Created back in the 1990’s for Marvel Comics by Fabian Nicieza and Rob Liefeld, Deadpool has evolved into one of the company’s most popular characters. He’s a walking Looney Tunes character, but one that routinely slaughters people and is relentlessly meta. Deadpool is the only comic book character that understands he’s a fictional creation, and constantly comments on the action and tropes going on around him. Filmgoers first saw him in 2009 in the abominably bad X-Men Origins: Wolverine. It’s a movie so thickheaded that the motormouthed Deadpool inexplicably has his lips sewn shut.
But Reynolds, along with screenwriters Rhett Reese and Paul Wernick, and first-time director Tim Miller, created a 3-minute test reel in 2012. It was meant to give 20th Century Fox studio heads an idea of what a Deadpool movie could truly be. Naturally, the studio passed. But in 2014, the same footage was leaked online. Fans were overjoyed and Fox reluctantly greenlit the project.
The plot of Deadpool is ridiculously, almost idiotically generic. Ed Skrein’s Ajax is evil and British, and his diabolical plan is entirely uninteresting. As henchwoman Angel Dust, Gina Carano continues to prove she has all the charisma of office furniture. There are scenes of Wade moping over his bad fortune. His girlfriend is kidnapped, obviously.
But there’s a weird kind of genius on the part of the filmmakers. They’ve taken that paint-by-numbers plot and overlaid it with an absolute blizzard of jokes, meta-commentary, and good-natured filth.*** Deadpool breaks the fourth wall and talks to the audience, commenting on not only the movie itself but other superhero movies. There are background gags aplenty, more pop cultural references than you can shake a Kardashian at, and a sex montage that, in its own puerile way, manages to be genuinely progressive.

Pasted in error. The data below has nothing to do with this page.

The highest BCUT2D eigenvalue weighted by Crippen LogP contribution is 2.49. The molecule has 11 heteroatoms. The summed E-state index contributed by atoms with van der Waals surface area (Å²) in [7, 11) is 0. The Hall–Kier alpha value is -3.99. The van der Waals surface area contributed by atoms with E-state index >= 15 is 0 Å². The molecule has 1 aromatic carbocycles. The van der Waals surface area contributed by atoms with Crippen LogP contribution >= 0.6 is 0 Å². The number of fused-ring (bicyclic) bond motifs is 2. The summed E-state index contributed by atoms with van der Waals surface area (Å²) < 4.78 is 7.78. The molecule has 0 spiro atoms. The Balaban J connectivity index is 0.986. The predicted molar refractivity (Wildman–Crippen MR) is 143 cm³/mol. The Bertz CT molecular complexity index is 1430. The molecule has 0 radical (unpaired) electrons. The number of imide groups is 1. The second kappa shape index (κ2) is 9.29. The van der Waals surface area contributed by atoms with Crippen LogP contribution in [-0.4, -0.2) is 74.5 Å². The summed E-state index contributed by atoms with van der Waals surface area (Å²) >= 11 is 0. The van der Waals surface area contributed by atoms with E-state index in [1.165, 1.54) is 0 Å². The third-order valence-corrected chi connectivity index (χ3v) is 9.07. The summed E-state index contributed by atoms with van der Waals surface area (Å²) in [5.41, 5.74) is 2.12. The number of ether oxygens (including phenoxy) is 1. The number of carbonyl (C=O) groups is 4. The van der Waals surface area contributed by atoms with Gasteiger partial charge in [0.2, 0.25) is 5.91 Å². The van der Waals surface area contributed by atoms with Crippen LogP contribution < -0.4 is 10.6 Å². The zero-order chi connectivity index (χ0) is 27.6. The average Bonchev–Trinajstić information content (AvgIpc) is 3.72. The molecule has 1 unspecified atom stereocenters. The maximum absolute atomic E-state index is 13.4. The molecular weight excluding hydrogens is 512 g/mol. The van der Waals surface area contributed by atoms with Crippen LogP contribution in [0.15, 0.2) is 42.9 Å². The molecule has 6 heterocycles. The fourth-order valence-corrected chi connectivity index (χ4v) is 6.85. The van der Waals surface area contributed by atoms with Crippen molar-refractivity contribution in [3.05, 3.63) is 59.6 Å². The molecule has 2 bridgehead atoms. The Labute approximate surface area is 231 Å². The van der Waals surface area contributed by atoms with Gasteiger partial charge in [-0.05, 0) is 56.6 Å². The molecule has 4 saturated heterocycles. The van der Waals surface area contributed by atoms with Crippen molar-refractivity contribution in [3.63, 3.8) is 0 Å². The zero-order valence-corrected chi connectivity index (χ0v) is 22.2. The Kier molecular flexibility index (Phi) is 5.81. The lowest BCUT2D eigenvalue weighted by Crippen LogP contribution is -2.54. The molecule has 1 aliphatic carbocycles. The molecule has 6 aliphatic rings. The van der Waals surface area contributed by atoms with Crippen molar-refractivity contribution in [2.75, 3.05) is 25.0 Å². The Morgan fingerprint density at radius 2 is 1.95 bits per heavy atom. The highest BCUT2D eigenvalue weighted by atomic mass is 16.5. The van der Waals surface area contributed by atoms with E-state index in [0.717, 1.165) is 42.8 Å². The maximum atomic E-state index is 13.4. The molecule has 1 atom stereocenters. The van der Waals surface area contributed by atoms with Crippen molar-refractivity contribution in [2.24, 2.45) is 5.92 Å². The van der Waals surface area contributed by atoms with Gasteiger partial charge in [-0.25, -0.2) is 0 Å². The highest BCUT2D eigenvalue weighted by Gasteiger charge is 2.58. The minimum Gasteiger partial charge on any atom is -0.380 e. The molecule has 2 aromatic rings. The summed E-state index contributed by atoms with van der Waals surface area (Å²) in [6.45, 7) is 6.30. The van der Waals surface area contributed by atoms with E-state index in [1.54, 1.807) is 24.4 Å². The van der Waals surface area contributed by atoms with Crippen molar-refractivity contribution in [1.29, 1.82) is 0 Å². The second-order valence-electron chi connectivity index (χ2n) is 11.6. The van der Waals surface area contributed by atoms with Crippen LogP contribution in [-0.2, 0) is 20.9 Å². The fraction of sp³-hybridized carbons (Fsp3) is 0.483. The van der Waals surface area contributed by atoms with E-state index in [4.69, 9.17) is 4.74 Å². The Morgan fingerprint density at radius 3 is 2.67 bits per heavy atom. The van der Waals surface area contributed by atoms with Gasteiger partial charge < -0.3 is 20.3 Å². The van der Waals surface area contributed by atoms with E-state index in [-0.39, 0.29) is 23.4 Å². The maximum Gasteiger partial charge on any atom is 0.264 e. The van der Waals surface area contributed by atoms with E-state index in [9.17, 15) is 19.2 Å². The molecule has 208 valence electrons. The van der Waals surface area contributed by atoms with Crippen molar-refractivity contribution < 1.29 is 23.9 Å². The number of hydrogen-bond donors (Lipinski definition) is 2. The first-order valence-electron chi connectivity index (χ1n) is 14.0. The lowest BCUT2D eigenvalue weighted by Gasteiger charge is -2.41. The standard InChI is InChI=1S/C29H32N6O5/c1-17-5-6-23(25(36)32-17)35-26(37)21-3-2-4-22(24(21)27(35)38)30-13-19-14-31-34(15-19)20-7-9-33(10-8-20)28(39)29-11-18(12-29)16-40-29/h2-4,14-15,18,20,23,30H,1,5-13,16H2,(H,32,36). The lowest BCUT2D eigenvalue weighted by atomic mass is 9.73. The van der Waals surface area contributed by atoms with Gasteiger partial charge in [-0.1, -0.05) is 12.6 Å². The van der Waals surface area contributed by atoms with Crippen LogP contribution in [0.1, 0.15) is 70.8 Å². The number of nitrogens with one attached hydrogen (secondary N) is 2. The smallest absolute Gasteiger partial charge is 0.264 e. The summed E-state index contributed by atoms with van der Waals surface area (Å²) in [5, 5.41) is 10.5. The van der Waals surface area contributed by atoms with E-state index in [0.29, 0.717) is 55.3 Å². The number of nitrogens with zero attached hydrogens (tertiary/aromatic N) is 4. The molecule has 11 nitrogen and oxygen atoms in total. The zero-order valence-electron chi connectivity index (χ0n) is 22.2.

Not since the original Iron Man have I seen a film that survives on the strength of a single performance. Our pal Ryan Reynolds has had terrible luck with superhero movies. First with X-Men Origins, and then with 2011’s awful Green Lantern, a movie about space cops that is mostly set on Earth. None of that is Reynolds’ fault, but he’s got something to prove to audiences and himself. Here, he delivers one of those rare performances full of energy and charm that can elevate a movie singlehandedly. Remember the first time you saw Johnny Depp as Captain Jack Sparrow, how he gave a gloriously weird performance that seemed to have been ported over from another dimension? Reynolds’ depiction is at the same level.
Deadpool is a lot like Jason Statham’s cartoonishly violent Crank, a film that runs on its own crazy-ass wavelength. There is no middle ground with this movie, for the middle ground has been thoroughly set on fire. Those who dislike it will absolutely loathe it. Those who like it will fight a duel to defend its honor. I thoroughly enjoyed it, but you want to really impress me? A movie throwing shade at comic book heroes will work just once. Next time, Reynolds and his worthy collaborators will have to take a real risk, and create something unique. I believe they can do it.
*That’s Cliche Number One. There will be more.
**I desperately want a scene in these movies where the risky scientific experiment works perfectly, then all the lab techs high five. “Good job, team! Pizza’s on me!”
***If you’re a parent, do not, under any circumstances, take your kid to this flick. Being that the film is a hard R rating, it is 100% inappropriate for them. Don’t be a jackass, just get a babysitter for the night.